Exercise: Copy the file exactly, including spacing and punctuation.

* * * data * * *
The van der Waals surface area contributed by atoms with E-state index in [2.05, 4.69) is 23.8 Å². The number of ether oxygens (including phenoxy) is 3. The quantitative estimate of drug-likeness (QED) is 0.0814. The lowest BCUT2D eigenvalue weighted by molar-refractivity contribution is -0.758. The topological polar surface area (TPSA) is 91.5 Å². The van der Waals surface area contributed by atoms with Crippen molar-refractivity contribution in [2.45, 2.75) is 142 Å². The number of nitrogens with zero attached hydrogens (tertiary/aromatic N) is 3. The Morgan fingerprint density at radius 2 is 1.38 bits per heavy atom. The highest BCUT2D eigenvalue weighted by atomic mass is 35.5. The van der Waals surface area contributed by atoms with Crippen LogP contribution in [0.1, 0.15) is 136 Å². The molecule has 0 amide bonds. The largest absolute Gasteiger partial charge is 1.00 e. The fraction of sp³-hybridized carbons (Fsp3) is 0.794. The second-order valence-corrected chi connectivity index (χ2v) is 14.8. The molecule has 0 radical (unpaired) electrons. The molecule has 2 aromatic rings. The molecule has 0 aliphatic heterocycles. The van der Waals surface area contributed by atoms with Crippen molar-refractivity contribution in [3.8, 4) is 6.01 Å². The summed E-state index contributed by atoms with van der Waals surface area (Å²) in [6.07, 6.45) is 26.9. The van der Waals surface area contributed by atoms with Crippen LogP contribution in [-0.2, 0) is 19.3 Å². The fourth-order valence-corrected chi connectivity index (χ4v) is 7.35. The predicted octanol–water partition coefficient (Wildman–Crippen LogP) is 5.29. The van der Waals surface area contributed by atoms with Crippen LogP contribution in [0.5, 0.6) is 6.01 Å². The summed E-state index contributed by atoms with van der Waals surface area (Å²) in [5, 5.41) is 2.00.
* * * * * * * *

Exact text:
The van der Waals surface area contributed by atoms with E-state index in [2.05, 4.69) is 23.8 Å². The number of ether oxygens (including phenoxy) is 3. The quantitative estimate of drug-likeness (QED) is 0.0814. The lowest BCUT2D eigenvalue weighted by molar-refractivity contribution is -0.758. The topological polar surface area (TPSA) is 91.5 Å². The van der Waals surface area contributed by atoms with Crippen molar-refractivity contribution in [2.45, 2.75) is 142 Å². The number of nitrogens with zero attached hydrogens (tertiary/aromatic N) is 3. The Morgan fingerprint density at radius 2 is 1.38 bits per heavy atom. The highest BCUT2D eigenvalue weighted by atomic mass is 35.5. The van der Waals surface area contributed by atoms with Crippen LogP contribution in [0.1, 0.15) is 136 Å². The molecule has 0 amide bonds. The largest absolute Gasteiger partial charge is 1.00 e. The fraction of sp³-hybridized carbons (Fsp3) is 0.794. The second-order valence-corrected chi connectivity index (χ2v) is 14.8. The molecule has 0 radical (unpaired) electrons. The molecule has 2 aromatic rings. The molecule has 0 aliphatic heterocycles. The van der Waals surface area contributed by atoms with Crippen molar-refractivity contribution in [3.8, 4) is 6.01 Å². The summed E-state index contributed by atoms with van der Waals surface area (Å²) in [6.07, 6.45) is 26.9. The van der Waals surface area contributed by atoms with Crippen LogP contribution in [-0.2, 0) is 19.3 Å². The fourth-order valence-corrected chi connectivity index (χ4v) is 7.35. The predicted octanol–water partition coefficient (Wildman–Crippen LogP) is 5.29. The van der Waals surface area contributed by atoms with Crippen LogP contribution in [0.5, 0.6) is 6.01 Å². The summed E-state index contributed by atoms with van der Waals surface area (Å²) in [5, 5.41) is 2.00.